Drug testing is becoming increasingly common in many industries. While the most common type of drug screening is done by the Department of Transportation (DOT) to comply with federal regulations, there are many other types of non-DOT drug screens that employers may choose to use.
In this article, we will explore the most common non-DOT drug screens, what they are used for, and some key considerations for employers.
What is a Non-DOT Drug Screen?
A non-DOT drug screen is a type of drug test that does not follow the requirements set forth by the Department of Transportation (DOT). Non-DOT drug screens can be conducted in both federally regulated and unregulated environments and typically involve urine or saliva testing for drugs like marijuana, cocaine, heroin, MDMA, PCP, and amphetamines. Non-DOT drug screens do not include tests for alcohol.
Common Uses for Non-DOT Drug Screening
Non-DOT drug screening is often used to detect whether an employee or job candidate has used illegal drugs in the past. Employers may also use non-DOT screenings to determine if current employees are using drugs at work.
Non-DOT drug screens can also be used to determine if an employee has recently ingested a drug or taken a drug before work that could impair their ability to perform safely on the job.
Types of Non-DOT Drug Tests
1. Urine Test
Urine testing is one of the most common types of non-DOT drug screenings. It is relatively quick and easy to administer and can detect recent use of drugs such as marijuana, cocaine, heroin, MDMA, PCP, and amphetamines.
The results from urine tests usually take about 24 hours to be reported back to the employer and can usually detect drugs within the last two weeks.
2. Saliva Test
Saliva testing is another popular type of non-DOT drug screen that employers use to test for recent drug use. Saliva tests are usually more expensive than urine tests but offer faster results; results from saliva tests can usually be reported back within 24 hours or less.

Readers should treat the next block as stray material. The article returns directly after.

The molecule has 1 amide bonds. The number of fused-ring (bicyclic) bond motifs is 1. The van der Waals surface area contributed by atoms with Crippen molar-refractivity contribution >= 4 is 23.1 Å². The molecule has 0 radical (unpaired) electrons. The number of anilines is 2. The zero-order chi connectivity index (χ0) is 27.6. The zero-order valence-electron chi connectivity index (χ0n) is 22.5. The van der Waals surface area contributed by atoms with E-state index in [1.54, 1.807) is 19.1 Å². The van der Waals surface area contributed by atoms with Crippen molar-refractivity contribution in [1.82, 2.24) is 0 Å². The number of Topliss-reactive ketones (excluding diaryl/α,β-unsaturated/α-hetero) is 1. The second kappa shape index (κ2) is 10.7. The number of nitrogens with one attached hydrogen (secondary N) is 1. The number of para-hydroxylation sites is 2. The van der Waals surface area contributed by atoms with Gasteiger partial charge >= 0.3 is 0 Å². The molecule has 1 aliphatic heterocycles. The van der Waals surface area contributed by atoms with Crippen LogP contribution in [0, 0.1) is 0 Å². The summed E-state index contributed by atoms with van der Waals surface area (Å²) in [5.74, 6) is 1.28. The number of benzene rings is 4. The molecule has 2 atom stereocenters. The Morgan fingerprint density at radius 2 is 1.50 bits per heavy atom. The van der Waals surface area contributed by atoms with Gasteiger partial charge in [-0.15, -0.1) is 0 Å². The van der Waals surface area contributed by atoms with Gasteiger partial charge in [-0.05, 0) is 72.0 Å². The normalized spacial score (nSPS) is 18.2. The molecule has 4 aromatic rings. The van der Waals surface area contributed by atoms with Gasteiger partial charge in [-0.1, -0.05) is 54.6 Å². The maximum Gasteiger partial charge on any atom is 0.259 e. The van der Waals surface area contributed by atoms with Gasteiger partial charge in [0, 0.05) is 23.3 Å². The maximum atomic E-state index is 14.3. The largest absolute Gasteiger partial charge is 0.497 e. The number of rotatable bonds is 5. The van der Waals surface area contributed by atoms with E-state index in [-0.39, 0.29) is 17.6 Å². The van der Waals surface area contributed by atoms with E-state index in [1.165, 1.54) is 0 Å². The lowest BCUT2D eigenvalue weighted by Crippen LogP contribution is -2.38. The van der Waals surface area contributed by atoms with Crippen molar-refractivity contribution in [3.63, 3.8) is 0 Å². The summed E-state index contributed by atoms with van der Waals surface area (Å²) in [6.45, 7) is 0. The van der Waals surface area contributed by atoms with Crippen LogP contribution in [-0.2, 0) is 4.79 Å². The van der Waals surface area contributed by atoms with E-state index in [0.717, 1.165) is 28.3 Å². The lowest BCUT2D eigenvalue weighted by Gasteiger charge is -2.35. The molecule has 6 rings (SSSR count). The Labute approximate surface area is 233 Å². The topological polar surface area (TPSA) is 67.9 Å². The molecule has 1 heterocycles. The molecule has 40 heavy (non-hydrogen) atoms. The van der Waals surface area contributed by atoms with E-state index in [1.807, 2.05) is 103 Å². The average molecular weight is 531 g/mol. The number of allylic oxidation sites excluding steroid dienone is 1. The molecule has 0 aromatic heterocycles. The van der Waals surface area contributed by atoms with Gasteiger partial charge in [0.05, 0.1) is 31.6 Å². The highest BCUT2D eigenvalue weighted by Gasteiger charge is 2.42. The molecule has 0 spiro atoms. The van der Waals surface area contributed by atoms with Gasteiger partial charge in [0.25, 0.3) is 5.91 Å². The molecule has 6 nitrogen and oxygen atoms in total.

Saliva tests are also much less invasive than urine tests as they only require a small sample of saliva from an individual’s mouth, which can easily be collected by swabbing their cheeks or gums with a cotton swab. Additionally, saliva tests can detect drugs within minutes or hours after ingestion as opposed to days or weeks like urine tests.
3. Hair Follicle Test
Hair follicle testing is a less common type of non-DOT drug screen that employers sometimes use due to its accuracy in detecting long-term patterns of drug usage over time.
Hair follicle tests typically require a sample of hair taken from an individual’s head or body which is then sent off to a laboratory for analysis; results from hair follicle tests generally take about 5 days to report back and can detect drugs used up to 90 days prior.
However, hair follicle tests are significantly more expensive than other forms of non-DOT screening, so they are not typically used as often as other forms, such as urine or saliva testing.
4. Sweat Patch Test
Sweat patch testing is another type of non-DOT screening that employers may choose to use due to its accuracy in detecting recent substance abuse over longer periods of time (typically up to two weeks).
Sweat patches are usually applied directly onto an individual’s skin which collects sweat containing trace amounts of certain drugs over time; the patches are then sent off to a laboratory where they can be tested for various substances like marijuana, cocaine, heroin, and amphetamines with results typically taking about 5 days to report back.